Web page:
The last book of the Old Testament comes 100 years after the end of the Babylonian captivity. The new temple has been built, but the promises God made to earlier prophets have not materialized. There has been no sign of the glory of God coming down on the temple, no nations are flooding into Jerusalem, and the age of miracles seems to be a thing of the past. Instead, God’s people are a smaller nation with a smaller temple, under the authority of the Persians and harassed by their closest neighbours.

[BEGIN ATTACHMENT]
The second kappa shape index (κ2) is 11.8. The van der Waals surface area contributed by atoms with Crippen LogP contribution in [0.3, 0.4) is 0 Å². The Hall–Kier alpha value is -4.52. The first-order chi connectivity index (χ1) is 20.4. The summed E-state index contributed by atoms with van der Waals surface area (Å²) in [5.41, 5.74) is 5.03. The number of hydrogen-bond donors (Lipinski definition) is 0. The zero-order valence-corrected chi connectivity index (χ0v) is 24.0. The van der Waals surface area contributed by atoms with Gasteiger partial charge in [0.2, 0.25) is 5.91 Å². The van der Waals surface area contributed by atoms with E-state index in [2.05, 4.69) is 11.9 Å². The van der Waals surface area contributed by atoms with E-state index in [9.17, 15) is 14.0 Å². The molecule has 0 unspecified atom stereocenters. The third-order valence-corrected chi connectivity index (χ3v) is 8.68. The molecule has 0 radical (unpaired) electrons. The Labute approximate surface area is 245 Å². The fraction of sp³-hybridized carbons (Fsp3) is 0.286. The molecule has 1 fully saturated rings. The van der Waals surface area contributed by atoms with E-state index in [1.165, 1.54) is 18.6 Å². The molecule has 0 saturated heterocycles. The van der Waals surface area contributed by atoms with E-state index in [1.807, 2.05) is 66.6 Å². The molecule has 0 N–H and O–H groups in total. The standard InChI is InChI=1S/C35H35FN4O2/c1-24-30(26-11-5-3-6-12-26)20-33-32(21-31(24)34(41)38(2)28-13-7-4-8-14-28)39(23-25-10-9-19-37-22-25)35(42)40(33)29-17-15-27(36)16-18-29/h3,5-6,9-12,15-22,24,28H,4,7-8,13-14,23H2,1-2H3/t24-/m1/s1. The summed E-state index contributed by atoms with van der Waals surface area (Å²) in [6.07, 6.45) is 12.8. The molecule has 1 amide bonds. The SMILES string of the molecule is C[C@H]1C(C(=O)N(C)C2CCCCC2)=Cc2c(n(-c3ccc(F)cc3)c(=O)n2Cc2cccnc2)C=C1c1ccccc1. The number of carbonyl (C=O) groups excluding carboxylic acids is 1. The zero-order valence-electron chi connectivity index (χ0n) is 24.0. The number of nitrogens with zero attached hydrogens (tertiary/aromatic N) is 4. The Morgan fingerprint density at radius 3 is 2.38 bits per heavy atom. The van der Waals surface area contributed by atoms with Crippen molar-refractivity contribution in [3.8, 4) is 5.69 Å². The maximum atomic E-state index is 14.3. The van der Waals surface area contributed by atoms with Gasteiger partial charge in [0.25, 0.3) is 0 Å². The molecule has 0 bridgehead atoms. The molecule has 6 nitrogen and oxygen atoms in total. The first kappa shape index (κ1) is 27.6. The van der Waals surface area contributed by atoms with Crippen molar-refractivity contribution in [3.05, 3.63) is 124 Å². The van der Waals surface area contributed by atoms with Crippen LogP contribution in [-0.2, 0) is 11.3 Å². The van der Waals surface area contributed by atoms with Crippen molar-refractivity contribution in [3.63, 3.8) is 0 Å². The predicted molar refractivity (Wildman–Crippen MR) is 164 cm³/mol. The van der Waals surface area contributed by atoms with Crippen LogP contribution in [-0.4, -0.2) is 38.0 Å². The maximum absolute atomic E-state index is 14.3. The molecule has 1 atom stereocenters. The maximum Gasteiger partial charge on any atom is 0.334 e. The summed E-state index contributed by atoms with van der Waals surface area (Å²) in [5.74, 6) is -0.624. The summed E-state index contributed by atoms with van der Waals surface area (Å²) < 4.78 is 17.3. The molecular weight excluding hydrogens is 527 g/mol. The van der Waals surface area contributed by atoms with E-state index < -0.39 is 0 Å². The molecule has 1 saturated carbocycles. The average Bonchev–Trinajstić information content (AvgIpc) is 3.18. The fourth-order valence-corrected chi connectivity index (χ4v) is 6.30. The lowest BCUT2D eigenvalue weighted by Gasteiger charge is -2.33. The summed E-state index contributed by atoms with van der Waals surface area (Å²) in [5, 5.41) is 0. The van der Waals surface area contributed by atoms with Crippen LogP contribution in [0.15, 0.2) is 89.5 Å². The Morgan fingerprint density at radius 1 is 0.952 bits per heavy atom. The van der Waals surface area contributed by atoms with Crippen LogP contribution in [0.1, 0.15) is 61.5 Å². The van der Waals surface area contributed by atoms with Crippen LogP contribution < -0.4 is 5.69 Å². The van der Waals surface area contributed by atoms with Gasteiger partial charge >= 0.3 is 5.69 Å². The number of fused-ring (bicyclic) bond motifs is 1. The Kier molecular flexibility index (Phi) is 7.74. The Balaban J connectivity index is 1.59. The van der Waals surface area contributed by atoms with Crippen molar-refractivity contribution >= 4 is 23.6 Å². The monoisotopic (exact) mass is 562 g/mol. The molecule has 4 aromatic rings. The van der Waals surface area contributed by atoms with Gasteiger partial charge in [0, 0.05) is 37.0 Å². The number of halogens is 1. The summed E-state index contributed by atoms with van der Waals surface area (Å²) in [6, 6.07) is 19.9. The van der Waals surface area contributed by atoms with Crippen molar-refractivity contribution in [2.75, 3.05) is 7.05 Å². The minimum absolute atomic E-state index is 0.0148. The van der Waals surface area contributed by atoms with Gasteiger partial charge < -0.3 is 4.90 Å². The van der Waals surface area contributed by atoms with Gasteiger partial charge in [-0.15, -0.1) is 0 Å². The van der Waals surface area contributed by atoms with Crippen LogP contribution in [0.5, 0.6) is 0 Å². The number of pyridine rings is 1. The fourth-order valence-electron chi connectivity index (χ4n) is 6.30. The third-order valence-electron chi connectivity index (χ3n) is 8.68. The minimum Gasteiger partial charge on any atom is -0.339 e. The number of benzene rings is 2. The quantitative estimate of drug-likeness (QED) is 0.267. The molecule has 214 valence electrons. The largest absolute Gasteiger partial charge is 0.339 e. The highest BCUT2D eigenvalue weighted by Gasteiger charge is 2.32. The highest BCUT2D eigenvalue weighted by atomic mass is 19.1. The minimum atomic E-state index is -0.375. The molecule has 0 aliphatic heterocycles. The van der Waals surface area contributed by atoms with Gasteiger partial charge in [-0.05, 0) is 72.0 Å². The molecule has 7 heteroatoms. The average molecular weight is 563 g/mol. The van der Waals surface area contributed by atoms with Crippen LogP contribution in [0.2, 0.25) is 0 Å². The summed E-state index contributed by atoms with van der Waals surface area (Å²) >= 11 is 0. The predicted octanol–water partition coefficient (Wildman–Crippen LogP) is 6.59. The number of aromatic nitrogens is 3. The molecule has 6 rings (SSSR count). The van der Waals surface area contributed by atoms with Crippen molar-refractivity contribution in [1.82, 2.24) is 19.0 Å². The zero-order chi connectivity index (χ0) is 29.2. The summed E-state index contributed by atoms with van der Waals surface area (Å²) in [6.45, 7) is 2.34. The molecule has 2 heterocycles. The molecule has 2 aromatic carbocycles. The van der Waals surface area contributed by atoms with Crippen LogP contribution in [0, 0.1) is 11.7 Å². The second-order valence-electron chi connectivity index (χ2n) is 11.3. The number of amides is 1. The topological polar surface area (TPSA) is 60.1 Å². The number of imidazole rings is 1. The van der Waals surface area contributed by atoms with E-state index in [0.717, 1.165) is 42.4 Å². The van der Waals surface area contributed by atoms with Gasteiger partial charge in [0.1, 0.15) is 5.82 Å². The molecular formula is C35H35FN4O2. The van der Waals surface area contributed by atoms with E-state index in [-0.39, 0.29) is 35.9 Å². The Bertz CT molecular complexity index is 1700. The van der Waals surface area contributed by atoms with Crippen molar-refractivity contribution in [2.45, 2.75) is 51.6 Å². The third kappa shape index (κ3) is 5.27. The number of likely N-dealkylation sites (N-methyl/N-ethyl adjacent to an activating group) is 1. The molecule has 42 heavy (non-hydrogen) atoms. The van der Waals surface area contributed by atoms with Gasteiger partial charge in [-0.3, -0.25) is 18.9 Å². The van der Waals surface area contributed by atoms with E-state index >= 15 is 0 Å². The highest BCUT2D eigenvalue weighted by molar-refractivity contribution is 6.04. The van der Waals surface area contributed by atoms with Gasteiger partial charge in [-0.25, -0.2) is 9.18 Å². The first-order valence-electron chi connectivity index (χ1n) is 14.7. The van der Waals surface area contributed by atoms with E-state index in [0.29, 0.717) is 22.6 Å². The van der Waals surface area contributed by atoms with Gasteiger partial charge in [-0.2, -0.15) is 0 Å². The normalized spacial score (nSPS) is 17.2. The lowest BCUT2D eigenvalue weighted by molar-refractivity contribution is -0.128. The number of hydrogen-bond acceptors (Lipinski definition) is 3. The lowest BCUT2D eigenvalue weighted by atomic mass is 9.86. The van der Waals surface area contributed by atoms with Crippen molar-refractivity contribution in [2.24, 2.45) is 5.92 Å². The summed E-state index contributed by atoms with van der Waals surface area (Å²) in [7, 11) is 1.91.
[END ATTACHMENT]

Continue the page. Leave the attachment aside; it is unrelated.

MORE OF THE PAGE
They blamed God. Instead of open idolatry, they chose the path of quiet compromise. Instead of a burning faith, they merely maintained the externals. Orthodox without fire, dutiful without heart, worship without deep moral change—God’s people had abandoned their single-minded devotion to God, and it showed in moral compromise, parsimonious giving, and half-hearted worship.
Yet before God rebukes his people, he affirms his everlasting electing love for them. This is the only hope for spiritual apathy. Entering into this love can turn the refiner’s fire into the healing sun of righteousness which shines upon us. We are directed to Christ, who not only came to the temple with God’s glory but gave the temple of his body that we might become the temple of the living God.